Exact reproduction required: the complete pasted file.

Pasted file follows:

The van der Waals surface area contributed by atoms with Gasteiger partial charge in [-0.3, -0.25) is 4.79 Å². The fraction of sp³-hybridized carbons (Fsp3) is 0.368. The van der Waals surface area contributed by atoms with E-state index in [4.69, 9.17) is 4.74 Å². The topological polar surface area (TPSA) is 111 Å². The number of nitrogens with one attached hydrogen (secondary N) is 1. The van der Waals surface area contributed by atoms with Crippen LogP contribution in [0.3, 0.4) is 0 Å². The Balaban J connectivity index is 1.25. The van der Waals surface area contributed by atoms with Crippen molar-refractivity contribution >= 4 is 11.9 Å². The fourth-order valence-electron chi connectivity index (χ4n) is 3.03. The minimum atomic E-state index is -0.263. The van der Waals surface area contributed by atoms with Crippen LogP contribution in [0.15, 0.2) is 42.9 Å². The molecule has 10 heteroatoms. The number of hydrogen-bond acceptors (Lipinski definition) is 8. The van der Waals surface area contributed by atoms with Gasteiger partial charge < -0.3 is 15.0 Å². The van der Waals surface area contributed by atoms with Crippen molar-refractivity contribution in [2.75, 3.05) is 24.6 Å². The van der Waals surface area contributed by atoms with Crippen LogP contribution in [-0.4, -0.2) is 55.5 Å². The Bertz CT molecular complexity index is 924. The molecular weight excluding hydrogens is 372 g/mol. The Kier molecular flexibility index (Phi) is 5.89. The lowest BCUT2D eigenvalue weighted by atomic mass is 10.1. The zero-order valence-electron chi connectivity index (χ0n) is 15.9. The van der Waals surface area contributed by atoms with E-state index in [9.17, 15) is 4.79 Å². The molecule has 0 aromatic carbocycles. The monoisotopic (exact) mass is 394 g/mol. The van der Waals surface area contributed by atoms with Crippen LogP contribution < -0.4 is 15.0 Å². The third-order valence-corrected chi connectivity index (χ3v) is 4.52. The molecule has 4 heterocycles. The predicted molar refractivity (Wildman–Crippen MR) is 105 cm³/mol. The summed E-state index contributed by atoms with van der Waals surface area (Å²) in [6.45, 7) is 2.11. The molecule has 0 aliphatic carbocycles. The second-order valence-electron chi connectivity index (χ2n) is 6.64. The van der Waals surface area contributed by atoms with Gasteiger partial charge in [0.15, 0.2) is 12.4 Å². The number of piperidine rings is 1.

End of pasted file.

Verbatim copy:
The van der Waals surface area contributed by atoms with Gasteiger partial charge in [-0.3, -0.25) is 4.79 Å². The fraction of sp³-hybridized carbons (Fsp3) is 0.368. The van der Waals surface area contributed by atoms with E-state index in [4.69, 9.17) is 4.74 Å². The topological polar surface area (TPSA) is 111 Å². The number of nitrogens with one attached hydrogen (secondary N) is 1. The van der Waals surface area contributed by atoms with Crippen LogP contribution in [0.3, 0.4) is 0 Å². The Balaban J connectivity index is 1.25. The van der Waals surface area contributed by atoms with Crippen molar-refractivity contribution >= 4 is 11.9 Å². The fourth-order valence-electron chi connectivity index (χ4n) is 3.03. The minimum atomic E-state index is -0.263. The van der Waals surface area contributed by atoms with Crippen LogP contribution in [0.15, 0.2) is 42.9 Å². The molecule has 10 heteroatoms. The number of hydrogen-bond acceptors (Lipinski definition) is 8. The van der Waals surface area contributed by atoms with Gasteiger partial charge < -0.3 is 15.0 Å². The van der Waals surface area contributed by atoms with Crippen molar-refractivity contribution in [2.75, 3.05) is 24.6 Å². The van der Waals surface area contributed by atoms with Crippen LogP contribution in [-0.4, -0.2) is 55.5 Å². The Bertz CT molecular complexity index is 924. The molecular weight excluding hydrogens is 372 g/mol. The Kier molecular flexibility index (Phi) is 5.89. The lowest BCUT2D eigenvalue weighted by atomic mass is 10.1. The zero-order valence-electron chi connectivity index (χ0n) is 15.9. The van der Waals surface area contributed by atoms with E-state index in [9.17, 15) is 4.79 Å². The molecule has 0 aromatic carbocycles. The monoisotopic (exact) mass is 394 g/mol. The van der Waals surface area contributed by atoms with Crippen LogP contribution < -0.4 is 15.0 Å². The third-order valence-corrected chi connectivity index (χ3v) is 4.52. The molecule has 4 heterocycles. The predicted molar refractivity (Wildman–Crippen MR) is 105 cm³/mol. The summed E-state index contributed by atoms with van der Waals surface area (Å²) in [6.45, 7) is 2.11. The molecule has 0 aliphatic carbocycles. The second-order valence-electron chi connectivity index (χ2n) is 6.64. The van der Waals surface area contributed by atoms with Gasteiger partial charge in [0.15, 0.2) is 12.4 Å². The number of piperidine rings is 1.